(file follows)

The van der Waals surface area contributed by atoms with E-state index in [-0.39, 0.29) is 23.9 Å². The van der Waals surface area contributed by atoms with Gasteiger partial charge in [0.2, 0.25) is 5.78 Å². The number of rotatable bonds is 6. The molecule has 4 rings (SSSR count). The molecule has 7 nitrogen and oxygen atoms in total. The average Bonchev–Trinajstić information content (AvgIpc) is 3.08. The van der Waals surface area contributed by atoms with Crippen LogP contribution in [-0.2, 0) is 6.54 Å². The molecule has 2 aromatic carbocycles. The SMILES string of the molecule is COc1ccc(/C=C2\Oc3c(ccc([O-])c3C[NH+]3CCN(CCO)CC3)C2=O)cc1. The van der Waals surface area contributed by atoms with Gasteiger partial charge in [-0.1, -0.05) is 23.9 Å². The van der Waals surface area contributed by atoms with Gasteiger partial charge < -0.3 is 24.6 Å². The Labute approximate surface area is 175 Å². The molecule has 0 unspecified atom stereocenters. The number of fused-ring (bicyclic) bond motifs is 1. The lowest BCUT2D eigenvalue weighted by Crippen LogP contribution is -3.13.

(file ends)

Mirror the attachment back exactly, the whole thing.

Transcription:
The van der Waals surface area contributed by atoms with E-state index in [-0.39, 0.29) is 23.9 Å². The van der Waals surface area contributed by atoms with Gasteiger partial charge in [0.2, 0.25) is 5.78 Å². The number of rotatable bonds is 6. The molecule has 4 rings (SSSR count). The molecule has 7 nitrogen and oxygen atoms in total. The average Bonchev–Trinajstić information content (AvgIpc) is 3.08. The van der Waals surface area contributed by atoms with Crippen LogP contribution in [-0.2, 0) is 6.54 Å². The molecule has 2 aromatic carbocycles. The SMILES string of the molecule is COc1ccc(/C=C2\Oc3c(ccc([O-])c3C[NH+]3CCN(CCO)CC3)C2=O)cc1. The van der Waals surface area contributed by atoms with Gasteiger partial charge in [-0.1, -0.05) is 23.9 Å². The van der Waals surface area contributed by atoms with Gasteiger partial charge < -0.3 is 24.6 Å². The Labute approximate surface area is 175 Å². The molecule has 0 unspecified atom stereocenters. The number of fused-ring (bicyclic) bond motifs is 1. The lowest BCUT2D eigenvalue weighted by Crippen LogP contribution is -3.13.